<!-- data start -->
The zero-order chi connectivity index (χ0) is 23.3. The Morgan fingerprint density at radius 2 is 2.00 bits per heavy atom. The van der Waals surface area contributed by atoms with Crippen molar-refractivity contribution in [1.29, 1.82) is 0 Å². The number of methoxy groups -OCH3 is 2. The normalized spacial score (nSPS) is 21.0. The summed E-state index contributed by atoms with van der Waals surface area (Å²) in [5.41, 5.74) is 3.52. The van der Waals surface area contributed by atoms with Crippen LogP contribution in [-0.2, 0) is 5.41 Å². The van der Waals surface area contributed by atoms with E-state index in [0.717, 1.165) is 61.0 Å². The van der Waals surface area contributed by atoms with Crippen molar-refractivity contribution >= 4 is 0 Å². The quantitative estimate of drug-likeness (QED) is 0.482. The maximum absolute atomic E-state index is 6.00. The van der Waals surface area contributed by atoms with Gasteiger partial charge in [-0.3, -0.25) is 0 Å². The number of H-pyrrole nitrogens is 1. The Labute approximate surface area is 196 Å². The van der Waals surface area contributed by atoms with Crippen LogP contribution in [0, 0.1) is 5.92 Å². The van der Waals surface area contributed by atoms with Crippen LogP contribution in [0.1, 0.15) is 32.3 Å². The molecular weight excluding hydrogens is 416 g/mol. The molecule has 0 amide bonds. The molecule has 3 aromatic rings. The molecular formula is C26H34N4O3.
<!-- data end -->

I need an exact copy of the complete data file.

The zero-order chi connectivity index (χ0) is 23.3. The Morgan fingerprint density at radius 2 is 2.00 bits per heavy atom. The van der Waals surface area contributed by atoms with Crippen molar-refractivity contribution in [1.29, 1.82) is 0 Å². The number of methoxy groups -OCH3 is 2. The normalized spacial score (nSPS) is 21.0. The summed E-state index contributed by atoms with van der Waals surface area (Å²) in [5.41, 5.74) is 3.52. The van der Waals surface area contributed by atoms with Crippen LogP contribution in [-0.2, 0) is 5.41 Å². The van der Waals surface area contributed by atoms with E-state index in [0.717, 1.165) is 61.0 Å². The van der Waals surface area contributed by atoms with Crippen molar-refractivity contribution >= 4 is 0 Å². The quantitative estimate of drug-likeness (QED) is 0.482. The maximum absolute atomic E-state index is 6.00. The van der Waals surface area contributed by atoms with Gasteiger partial charge in [-0.3, -0.25) is 0 Å². The number of H-pyrrole nitrogens is 1. The Labute approximate surface area is 196 Å². The van der Waals surface area contributed by atoms with Crippen LogP contribution in [0, 0.1) is 5.92 Å². The van der Waals surface area contributed by atoms with Crippen LogP contribution in [0.1, 0.15) is 32.3 Å². The molecular weight excluding hydrogens is 416 g/mol. The molecule has 0 amide bonds. The molecule has 3 aromatic rings. The molecular formula is C26H34N4O3.